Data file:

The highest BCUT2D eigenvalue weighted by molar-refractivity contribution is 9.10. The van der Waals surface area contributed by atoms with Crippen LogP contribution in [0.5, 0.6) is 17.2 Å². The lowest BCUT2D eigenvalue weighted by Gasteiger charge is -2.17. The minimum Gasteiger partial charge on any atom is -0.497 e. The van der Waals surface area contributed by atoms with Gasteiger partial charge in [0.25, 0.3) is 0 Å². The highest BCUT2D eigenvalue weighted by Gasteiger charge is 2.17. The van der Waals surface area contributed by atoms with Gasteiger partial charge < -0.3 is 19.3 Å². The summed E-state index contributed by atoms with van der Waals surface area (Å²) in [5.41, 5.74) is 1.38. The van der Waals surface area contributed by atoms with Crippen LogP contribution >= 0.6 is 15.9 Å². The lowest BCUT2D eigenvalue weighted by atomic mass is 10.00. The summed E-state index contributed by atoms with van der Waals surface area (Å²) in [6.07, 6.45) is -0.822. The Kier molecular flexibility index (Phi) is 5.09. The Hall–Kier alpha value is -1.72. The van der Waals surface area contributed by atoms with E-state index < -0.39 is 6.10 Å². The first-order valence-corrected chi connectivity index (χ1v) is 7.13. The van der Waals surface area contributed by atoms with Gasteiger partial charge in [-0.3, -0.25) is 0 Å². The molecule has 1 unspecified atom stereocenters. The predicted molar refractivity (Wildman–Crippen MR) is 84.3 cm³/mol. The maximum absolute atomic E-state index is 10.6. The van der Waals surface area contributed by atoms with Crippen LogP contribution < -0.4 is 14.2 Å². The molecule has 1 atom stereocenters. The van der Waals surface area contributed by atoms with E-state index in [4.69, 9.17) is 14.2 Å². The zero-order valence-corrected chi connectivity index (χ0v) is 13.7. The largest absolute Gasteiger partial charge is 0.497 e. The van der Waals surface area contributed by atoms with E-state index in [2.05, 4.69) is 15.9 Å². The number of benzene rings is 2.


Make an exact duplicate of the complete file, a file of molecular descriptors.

The highest BCUT2D eigenvalue weighted by molar-refractivity contribution is 9.10. The van der Waals surface area contributed by atoms with Crippen LogP contribution in [0.5, 0.6) is 17.2 Å². The lowest BCUT2D eigenvalue weighted by Gasteiger charge is -2.17. The minimum Gasteiger partial charge on any atom is -0.497 e. The van der Waals surface area contributed by atoms with Gasteiger partial charge in [0.25, 0.3) is 0 Å². The highest BCUT2D eigenvalue weighted by Gasteiger charge is 2.17. The van der Waals surface area contributed by atoms with Gasteiger partial charge < -0.3 is 19.3 Å². The summed E-state index contributed by atoms with van der Waals surface area (Å²) in [5.41, 5.74) is 1.38. The van der Waals surface area contributed by atoms with Crippen LogP contribution >= 0.6 is 15.9 Å². The lowest BCUT2D eigenvalue weighted by atomic mass is 10.00. The summed E-state index contributed by atoms with van der Waals surface area (Å²) in [6.07, 6.45) is -0.822. The Kier molecular flexibility index (Phi) is 5.09. The Hall–Kier alpha value is -1.72. The van der Waals surface area contributed by atoms with E-state index < -0.39 is 6.10 Å². The first-order valence-corrected chi connectivity index (χ1v) is 7.13. The van der Waals surface area contributed by atoms with Gasteiger partial charge in [-0.3, -0.25) is 0 Å². The molecule has 1 unspecified atom stereocenters. The predicted molar refractivity (Wildman–Crippen MR) is 84.3 cm³/mol. The maximum absolute atomic E-state index is 10.6. The van der Waals surface area contributed by atoms with Crippen LogP contribution < -0.4 is 14.2 Å². The molecule has 1 atom stereocenters. The van der Waals surface area contributed by atoms with E-state index in [4.69, 9.17) is 14.2 Å². The zero-order valence-corrected chi connectivity index (χ0v) is 13.7. The largest absolute Gasteiger partial charge is 0.497 e. The van der Waals surface area contributed by atoms with E-state index in [2.05, 4.69) is 15.9 Å². The number of benzene rings is 2.